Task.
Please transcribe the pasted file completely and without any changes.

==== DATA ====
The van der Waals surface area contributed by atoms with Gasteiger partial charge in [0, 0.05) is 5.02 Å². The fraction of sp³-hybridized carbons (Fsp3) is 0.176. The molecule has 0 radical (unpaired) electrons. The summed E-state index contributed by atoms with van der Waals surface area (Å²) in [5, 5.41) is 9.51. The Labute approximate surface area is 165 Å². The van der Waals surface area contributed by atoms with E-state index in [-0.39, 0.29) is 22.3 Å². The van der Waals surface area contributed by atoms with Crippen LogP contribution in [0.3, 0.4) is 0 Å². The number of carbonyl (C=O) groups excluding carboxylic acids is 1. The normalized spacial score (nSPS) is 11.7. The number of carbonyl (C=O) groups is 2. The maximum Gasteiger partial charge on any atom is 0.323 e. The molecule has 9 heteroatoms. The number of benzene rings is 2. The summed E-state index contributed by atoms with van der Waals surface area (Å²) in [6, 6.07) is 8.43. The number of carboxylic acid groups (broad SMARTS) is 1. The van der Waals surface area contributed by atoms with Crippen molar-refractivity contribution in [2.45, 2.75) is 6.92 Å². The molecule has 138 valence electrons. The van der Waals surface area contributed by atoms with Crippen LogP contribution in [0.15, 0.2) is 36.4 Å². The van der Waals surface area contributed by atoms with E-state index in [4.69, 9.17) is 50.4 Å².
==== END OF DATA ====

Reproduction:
The van der Waals surface area contributed by atoms with Gasteiger partial charge in [0, 0.05) is 5.02 Å². The fraction of sp³-hybridized carbons (Fsp3) is 0.176. The molecule has 0 radical (unpaired) electrons. The summed E-state index contributed by atoms with van der Waals surface area (Å²) in [5, 5.41) is 9.51. The Labute approximate surface area is 165 Å². The van der Waals surface area contributed by atoms with E-state index in [-0.39, 0.29) is 22.3 Å². The van der Waals surface area contributed by atoms with Crippen LogP contribution in [0.3, 0.4) is 0 Å². The number of carbonyl (C=O) groups excluding carboxylic acids is 1. The normalized spacial score (nSPS) is 11.7. The number of carbonyl (C=O) groups is 2. The maximum Gasteiger partial charge on any atom is 0.323 e. The molecule has 9 heteroatoms. The number of benzene rings is 2. The summed E-state index contributed by atoms with van der Waals surface area (Å²) in [6, 6.07) is 8.43. The number of carboxylic acid groups (broad SMARTS) is 1. The van der Waals surface area contributed by atoms with Crippen molar-refractivity contribution in [2.45, 2.75) is 6.92 Å². The molecule has 138 valence electrons. The van der Waals surface area contributed by atoms with Crippen LogP contribution in [0.15, 0.2) is 36.4 Å². The van der Waals surface area contributed by atoms with E-state index in [4.69, 9.17) is 50.4 Å².